Happily, the church I was pastoring was attracting young couples with little children, along with many other age groups.
Among these couples were Tom and Nancy. But after they had come to Sunday worship with their children for three weeks, Tom was absent on week four.
As Nancy gathered the children to depart that fourth week, I asked her if Tom was ill. Tears filled her eyes as she told me of a decision he had made. He didn’t need to go to church, he had said. He could manage his life without it.
I learned that Tom had a good job and was providing well for the children, and his Sunday golf game was with new friends whom he enjoyed. Sunday church was in the way and therefore taken off his schedule.
As I recall, perhaps it was the next Sunday I asked Nancy to be away from home the coming Thursday night. I told her I wanted to visit with Tom alone.
After getting the two children into bed she went to the mall for the rest of the evening. When I rang the doorbell, Tom, who was expecting my visit, met me at the door with his engaging smile. He was a cheerful and self-confident man.
We sat down together and our conversation was easy and mutually affirming. Toward the end of the visit I mentioned that I had noticed his absence from church recently and asked if he would share with me the reason. (My interest, of course, was his eternal destiny, support for his wife, and his influence on his children above all.)
Tom responded to my question but never lost his smile, and his decision seemed fixed. Before leaving his home I took an index card from my pocket and holding it in hand I asked if he would do me a favor.
Seeming mildly amused as he received it, he said he would try.
I asked if he would agree to read the card at least once a day for two weeks; and then I would come for a second visit. I offered a prayer, we exchanged respectful farewells, and I went to my car.
When I went to his home the second time, the man who met me at the door was different. He was warm again but there was no smile. He moved almost urgently to the subject of faith.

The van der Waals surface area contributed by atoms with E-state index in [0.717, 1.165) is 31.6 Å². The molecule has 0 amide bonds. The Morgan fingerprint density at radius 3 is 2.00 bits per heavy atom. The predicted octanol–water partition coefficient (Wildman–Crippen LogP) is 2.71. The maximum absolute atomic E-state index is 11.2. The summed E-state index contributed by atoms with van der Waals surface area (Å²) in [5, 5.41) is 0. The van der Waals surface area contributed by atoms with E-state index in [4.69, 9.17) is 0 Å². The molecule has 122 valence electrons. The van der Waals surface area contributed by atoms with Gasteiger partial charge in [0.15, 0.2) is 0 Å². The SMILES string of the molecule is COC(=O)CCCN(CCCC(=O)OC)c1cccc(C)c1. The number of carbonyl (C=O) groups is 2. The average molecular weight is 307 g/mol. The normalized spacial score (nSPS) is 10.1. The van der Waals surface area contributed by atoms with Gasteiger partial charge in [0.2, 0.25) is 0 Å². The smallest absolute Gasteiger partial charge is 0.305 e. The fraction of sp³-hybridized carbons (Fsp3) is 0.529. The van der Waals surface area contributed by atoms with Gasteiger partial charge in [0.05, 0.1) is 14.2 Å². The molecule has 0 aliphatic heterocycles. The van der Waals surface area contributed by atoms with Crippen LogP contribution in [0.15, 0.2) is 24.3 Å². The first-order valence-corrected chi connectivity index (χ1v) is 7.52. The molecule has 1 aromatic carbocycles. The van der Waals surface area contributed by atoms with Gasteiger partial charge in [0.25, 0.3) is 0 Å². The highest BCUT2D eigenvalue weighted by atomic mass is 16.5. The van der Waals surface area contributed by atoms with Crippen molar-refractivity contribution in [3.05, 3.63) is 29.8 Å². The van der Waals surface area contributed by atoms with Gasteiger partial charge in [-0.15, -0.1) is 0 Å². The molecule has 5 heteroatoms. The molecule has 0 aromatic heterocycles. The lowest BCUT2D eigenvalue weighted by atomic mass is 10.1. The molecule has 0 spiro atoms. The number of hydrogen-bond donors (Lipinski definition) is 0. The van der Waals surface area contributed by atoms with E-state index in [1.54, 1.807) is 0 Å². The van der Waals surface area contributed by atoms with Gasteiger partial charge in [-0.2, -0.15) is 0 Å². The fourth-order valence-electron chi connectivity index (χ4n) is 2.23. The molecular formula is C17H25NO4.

In a very short time we were kneeling together at his bidding. With tears, and before the Lord, he was confessing and asking forgiveness and resetting his values.
What could have stirred such a change? It was the simple but penetrating word of our our Lord Jesus Christ printed on the card I had left with him:
What good is it for someone to gain the whole world yet forfeit their soul? Or what can anyone give in exchange for their soul? (Matthew 8:36,37)
It was not I but the Lord who had arrested his attention. The Spirit of God, working through scripture, had penetrated his consciousness.
This story illustrates what Christians everywhere believe about the power of God’s word: “… for the Word of God is living and active.” And also: “It divides even to the dividing of soul and spirit, joints and marrow” (Hebrews 4:12,13).
Sometimes, even with Scripture, it takes repetition to let the light in and illuminate the soul.
That conversation and prayer took place more than 60 years ago. I heard recently that Tom’s wife had died. I phoned him across the country. He wept as we talked. He was still serving the Lord.
(Names and some details changed to maintain Tom’s privacy.)
Image info: Justin See (coming back) (via flickr.com)